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Re: [rootsradicals] Re: OT: Brake slip question

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  • Tone@moon-shine.net
    Steve, Sorry for such a delayed response. My wife and I just bought our first home, which was built in the 1930s and we have been busy as heck fixing it up
    Message 1 of 8 , Aug 28, 2008
      Steve,

      Sorry for such a delayed response. My wife and I just bought our first
      home, which was built in the 1930s and we have been busy as heck
      fixing it up while moving in.

      Anyway, some more benefits of disc brakes are:
      1) The brake pads of disc brakes do not stop/rub on the actual rims of
      the wheels, so there are no worries of grit gradually wearing away at
      your rim's side-walls. This should be a concern especially if you have
      expensive wheels!
      2) If you get into a minor accident and/or your wheel(s) become out of
      true, disc brakes will still brake as normal. Rim-based brakes may
      cause your wheel to drag or even stop completely if the wheel is untrue.
      3) Most disc brake tend to be a lot easier to adjust than rim-based brakes.

      Steve, you said "All bikes can be made to use disc brakes," but did
      you perhaps mean "most bikes?" In most cases a bike's front fork can
      be replaced with a disc-brake compatible fork, so that would convert
      at least one wheel to disc brake. However, what about bike frames
      without disc brake mounts for the rear wheel? When I had my old
      Univega 750 mountain bike I was only able to install disc brakes on my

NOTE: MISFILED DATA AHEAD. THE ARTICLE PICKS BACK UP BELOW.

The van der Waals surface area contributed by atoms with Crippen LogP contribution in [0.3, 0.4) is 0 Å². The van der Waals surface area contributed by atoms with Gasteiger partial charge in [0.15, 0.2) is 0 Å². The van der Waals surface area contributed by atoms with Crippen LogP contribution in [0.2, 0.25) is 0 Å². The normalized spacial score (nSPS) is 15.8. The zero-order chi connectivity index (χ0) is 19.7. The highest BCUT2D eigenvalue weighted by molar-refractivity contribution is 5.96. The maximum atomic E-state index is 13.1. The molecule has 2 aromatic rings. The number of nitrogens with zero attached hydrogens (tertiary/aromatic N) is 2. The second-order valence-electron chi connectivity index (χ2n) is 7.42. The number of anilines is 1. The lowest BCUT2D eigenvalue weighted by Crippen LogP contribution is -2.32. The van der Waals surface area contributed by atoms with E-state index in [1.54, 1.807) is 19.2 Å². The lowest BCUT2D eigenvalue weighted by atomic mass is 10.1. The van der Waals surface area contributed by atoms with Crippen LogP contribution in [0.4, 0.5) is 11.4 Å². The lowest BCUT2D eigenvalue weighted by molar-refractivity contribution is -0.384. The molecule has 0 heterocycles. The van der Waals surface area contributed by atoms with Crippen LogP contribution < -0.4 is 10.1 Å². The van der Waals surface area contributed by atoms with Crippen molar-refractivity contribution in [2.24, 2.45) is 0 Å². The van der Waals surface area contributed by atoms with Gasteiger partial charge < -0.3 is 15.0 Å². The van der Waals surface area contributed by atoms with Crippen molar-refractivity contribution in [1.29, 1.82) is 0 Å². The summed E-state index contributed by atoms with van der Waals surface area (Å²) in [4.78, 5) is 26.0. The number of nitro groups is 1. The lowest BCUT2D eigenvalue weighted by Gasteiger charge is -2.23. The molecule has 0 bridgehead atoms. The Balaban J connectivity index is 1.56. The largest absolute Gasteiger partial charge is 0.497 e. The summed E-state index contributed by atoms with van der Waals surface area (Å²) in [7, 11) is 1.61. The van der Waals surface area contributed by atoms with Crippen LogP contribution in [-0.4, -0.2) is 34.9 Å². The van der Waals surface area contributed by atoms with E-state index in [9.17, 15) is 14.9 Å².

rear wheel when I got an updated FreeRadical frame with disc brake
      mounts.

      Also, you said one of the drawbacks of disc brakes is the potential of
      getting lube on them. However, the same would be true of rim-based
      brakes. Only an internal hub/coaster brake would be immune to lube.
      Fixing the lube-on-disc-brake problem should be as simple as wiping
      down the rotor and pads with possibly going as far as having to water,
      alcohol, or something else. Normally I ride with a bottle of water and
      a very small first aid kit, which has alcohol pads, so I can use
      either of those if really necessary. Also, the surface-area of a rim's
      side wall is way more than that of a disc brake rotor, so less
      cleaning should be needed when getting lube on disc brakes as opposed
      to getting lube on rim-based brakes.

      How often do people get lube on their disc brakes anyway? I would
      imagine the potential of lube making contact with any brake pad would
      be greater on a rim-based pad. That is because your rims spin around
      closer to the ground where their might be an oil spill, etc. Where as,
      a disc brake rotor spins much higher off the ground. Other than
      on-the-road scenarios like oil spills, I would imagine you would only
      ever get lube on your brakes during a repair session at home or in the
      shop. Obviously if that happens, you would thoroughly clean it up
      sooner than later during your maintenance.

      Ride safe,
      _TONE_
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